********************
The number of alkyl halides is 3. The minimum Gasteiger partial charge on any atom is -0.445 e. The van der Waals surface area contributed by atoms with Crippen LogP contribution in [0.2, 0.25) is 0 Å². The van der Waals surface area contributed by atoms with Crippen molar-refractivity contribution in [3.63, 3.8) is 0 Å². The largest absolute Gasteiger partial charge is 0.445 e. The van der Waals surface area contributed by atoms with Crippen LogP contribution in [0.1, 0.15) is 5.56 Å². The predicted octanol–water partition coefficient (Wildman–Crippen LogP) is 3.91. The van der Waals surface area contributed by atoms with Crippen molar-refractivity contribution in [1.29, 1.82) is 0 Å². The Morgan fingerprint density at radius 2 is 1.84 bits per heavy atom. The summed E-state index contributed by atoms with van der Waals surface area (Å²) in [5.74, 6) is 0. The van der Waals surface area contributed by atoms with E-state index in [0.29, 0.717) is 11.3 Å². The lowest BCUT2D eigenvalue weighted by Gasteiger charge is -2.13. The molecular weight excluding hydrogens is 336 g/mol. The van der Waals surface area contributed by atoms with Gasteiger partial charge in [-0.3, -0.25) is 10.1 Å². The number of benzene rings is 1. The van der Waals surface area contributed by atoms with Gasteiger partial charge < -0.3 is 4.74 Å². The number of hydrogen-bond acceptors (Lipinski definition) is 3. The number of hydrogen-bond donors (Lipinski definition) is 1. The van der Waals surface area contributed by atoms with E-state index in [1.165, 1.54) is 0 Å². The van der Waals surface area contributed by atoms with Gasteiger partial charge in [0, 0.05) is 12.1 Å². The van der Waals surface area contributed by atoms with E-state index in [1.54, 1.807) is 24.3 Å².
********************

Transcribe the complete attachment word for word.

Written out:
The number of alkyl halides is 3. The minimum Gasteiger partial charge on any atom is -0.445 e. The van der Waals surface area contributed by atoms with Crippen LogP contribution in [0.2, 0.25) is 0 Å². The van der Waals surface area contributed by atoms with Crippen molar-refractivity contribution in [3.63, 3.8) is 0 Å². The largest absolute Gasteiger partial charge is 0.445 e. The van der Waals surface area contributed by atoms with Crippen LogP contribution in [0.1, 0.15) is 5.56 Å². The predicted octanol–water partition coefficient (Wildman–Crippen LogP) is 3.91. The van der Waals surface area contributed by atoms with Crippen molar-refractivity contribution in [1.29, 1.82) is 0 Å². The Morgan fingerprint density at radius 2 is 1.84 bits per heavy atom. The summed E-state index contributed by atoms with van der Waals surface area (Å²) in [5.74, 6) is 0. The van der Waals surface area contributed by atoms with E-state index in [0.29, 0.717) is 11.3 Å². The lowest BCUT2D eigenvalue weighted by Gasteiger charge is -2.13. The molecular weight excluding hydrogens is 336 g/mol. The van der Waals surface area contributed by atoms with Gasteiger partial charge in [-0.3, -0.25) is 10.1 Å². The number of benzene rings is 1. The van der Waals surface area contributed by atoms with Gasteiger partial charge < -0.3 is 4.74 Å². The number of hydrogen-bond acceptors (Lipinski definition) is 3. The number of hydrogen-bond donors (Lipinski definition) is 1. The van der Waals surface area contributed by atoms with E-state index in [1.165, 1.54) is 0 Å². The van der Waals surface area contributed by atoms with Gasteiger partial charge in [0, 0.05) is 12.1 Å². The van der Waals surface area contributed by atoms with E-state index in [1.54, 1.807) is 24.3 Å².